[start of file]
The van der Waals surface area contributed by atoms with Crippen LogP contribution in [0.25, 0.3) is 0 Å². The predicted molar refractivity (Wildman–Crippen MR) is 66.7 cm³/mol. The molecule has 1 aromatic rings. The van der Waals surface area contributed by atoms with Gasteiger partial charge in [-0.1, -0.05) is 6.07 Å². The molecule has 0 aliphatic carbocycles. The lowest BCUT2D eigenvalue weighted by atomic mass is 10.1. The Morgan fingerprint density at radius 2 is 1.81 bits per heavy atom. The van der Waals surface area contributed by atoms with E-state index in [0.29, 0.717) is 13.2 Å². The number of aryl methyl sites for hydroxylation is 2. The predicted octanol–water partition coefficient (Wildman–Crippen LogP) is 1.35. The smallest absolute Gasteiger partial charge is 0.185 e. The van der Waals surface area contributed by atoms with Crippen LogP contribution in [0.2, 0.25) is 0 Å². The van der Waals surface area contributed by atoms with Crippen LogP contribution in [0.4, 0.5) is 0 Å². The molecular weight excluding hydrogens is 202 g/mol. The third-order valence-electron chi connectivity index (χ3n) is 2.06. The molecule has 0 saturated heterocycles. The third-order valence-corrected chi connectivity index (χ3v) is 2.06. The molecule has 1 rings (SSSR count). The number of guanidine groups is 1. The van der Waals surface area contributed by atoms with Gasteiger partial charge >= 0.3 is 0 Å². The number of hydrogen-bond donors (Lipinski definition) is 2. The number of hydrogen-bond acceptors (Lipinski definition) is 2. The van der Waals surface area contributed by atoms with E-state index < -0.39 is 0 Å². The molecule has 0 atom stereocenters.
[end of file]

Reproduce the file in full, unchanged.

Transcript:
The van der Waals surface area contributed by atoms with Crippen LogP contribution in [0.25, 0.3) is 0 Å². The predicted molar refractivity (Wildman–Crippen MR) is 66.7 cm³/mol. The molecule has 1 aromatic rings. The van der Waals surface area contributed by atoms with Gasteiger partial charge in [-0.1, -0.05) is 6.07 Å². The molecule has 0 aliphatic carbocycles. The lowest BCUT2D eigenvalue weighted by atomic mass is 10.1. The Morgan fingerprint density at radius 2 is 1.81 bits per heavy atom. The van der Waals surface area contributed by atoms with E-state index in [0.29, 0.717) is 13.2 Å². The number of aryl methyl sites for hydroxylation is 2. The predicted octanol–water partition coefficient (Wildman–Crippen LogP) is 1.35. The smallest absolute Gasteiger partial charge is 0.185 e. The van der Waals surface area contributed by atoms with Crippen LogP contribution in [0.2, 0.25) is 0 Å². The van der Waals surface area contributed by atoms with Crippen LogP contribution in [0.4, 0.5) is 0 Å². The molecular weight excluding hydrogens is 202 g/mol. The third-order valence-electron chi connectivity index (χ3n) is 2.06. The molecule has 0 saturated heterocycles. The third-order valence-corrected chi connectivity index (χ3v) is 2.06. The molecule has 1 rings (SSSR count). The number of guanidine groups is 1. The van der Waals surface area contributed by atoms with Gasteiger partial charge >= 0.3 is 0 Å². The number of hydrogen-bond donors (Lipinski definition) is 2. The number of hydrogen-bond acceptors (Lipinski definition) is 2. The van der Waals surface area contributed by atoms with E-state index < -0.39 is 0 Å². The molecule has 0 atom stereocenters.